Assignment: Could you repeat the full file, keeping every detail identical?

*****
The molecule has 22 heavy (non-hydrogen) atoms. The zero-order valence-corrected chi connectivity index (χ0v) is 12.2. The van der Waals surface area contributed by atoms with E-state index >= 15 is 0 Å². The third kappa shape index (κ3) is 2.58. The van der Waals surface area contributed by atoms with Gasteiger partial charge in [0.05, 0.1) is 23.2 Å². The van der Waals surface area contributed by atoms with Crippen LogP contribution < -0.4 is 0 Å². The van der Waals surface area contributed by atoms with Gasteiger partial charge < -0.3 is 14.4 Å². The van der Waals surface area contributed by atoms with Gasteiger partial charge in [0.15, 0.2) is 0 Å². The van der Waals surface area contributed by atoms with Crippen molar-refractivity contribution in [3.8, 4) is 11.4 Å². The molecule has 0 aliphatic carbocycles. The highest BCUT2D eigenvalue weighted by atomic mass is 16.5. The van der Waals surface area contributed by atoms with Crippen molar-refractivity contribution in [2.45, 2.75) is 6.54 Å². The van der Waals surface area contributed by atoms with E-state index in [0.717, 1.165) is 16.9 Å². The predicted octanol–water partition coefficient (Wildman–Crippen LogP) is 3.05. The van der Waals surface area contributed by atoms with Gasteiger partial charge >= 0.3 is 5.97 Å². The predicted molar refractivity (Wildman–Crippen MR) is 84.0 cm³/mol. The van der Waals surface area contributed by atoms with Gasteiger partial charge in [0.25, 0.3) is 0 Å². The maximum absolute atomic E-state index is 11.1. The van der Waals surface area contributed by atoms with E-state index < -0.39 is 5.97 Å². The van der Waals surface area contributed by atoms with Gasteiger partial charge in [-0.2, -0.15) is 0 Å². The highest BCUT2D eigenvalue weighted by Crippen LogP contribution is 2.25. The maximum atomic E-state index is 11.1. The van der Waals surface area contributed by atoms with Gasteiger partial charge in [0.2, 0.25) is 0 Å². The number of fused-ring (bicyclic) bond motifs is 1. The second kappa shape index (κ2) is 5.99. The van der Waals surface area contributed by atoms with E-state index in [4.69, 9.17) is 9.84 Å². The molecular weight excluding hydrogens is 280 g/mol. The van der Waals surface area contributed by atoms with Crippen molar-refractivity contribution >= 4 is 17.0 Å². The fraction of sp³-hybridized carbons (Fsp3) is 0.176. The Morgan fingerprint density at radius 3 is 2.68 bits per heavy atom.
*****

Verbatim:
The molecule has 22 heavy (non-hydrogen) atoms. The zero-order valence-corrected chi connectivity index (χ0v) is 12.2. The van der Waals surface area contributed by atoms with E-state index >= 15 is 0 Å². The third kappa shape index (κ3) is 2.58. The van der Waals surface area contributed by atoms with Gasteiger partial charge in [0.05, 0.1) is 23.2 Å². The van der Waals surface area contributed by atoms with Crippen LogP contribution < -0.4 is 0 Å². The van der Waals surface area contributed by atoms with Gasteiger partial charge < -0.3 is 14.4 Å². The van der Waals surface area contributed by atoms with Gasteiger partial charge in [0.15, 0.2) is 0 Å². The van der Waals surface area contributed by atoms with Crippen molar-refractivity contribution in [3.8, 4) is 11.4 Å². The molecule has 0 aliphatic carbocycles. The highest BCUT2D eigenvalue weighted by atomic mass is 16.5. The van der Waals surface area contributed by atoms with Crippen molar-refractivity contribution in [2.45, 2.75) is 6.54 Å². The van der Waals surface area contributed by atoms with E-state index in [0.717, 1.165) is 16.9 Å². The predicted octanol–water partition coefficient (Wildman–Crippen LogP) is 3.05. The van der Waals surface area contributed by atoms with Gasteiger partial charge >= 0.3 is 5.97 Å². The predicted molar refractivity (Wildman–Crippen MR) is 84.0 cm³/mol. The van der Waals surface area contributed by atoms with Gasteiger partial charge in [0.25, 0.3) is 0 Å². The maximum absolute atomic E-state index is 11.1. The van der Waals surface area contributed by atoms with E-state index < -0.39 is 5.97 Å². The van der Waals surface area contributed by atoms with Gasteiger partial charge in [-0.2, -0.15) is 0 Å². The highest BCUT2D eigenvalue weighted by Crippen LogP contribution is 2.25. The maximum atomic E-state index is 11.1. The van der Waals surface area contributed by atoms with Gasteiger partial charge in [0.2, 0.25) is 0 Å². The number of fused-ring (bicyclic) bond motifs is 1. The second kappa shape index (κ2) is 5.99. The van der Waals surface area contributed by atoms with E-state index in [4.69, 9.17) is 9.84 Å². The molecular weight excluding hydrogens is 280 g/mol. The van der Waals surface area contributed by atoms with Crippen molar-refractivity contribution >= 4 is 17.0 Å². The fraction of sp³-hybridized carbons (Fsp3) is 0.176. The Morgan fingerprint density at radius 3 is 2.68 bits per heavy atom.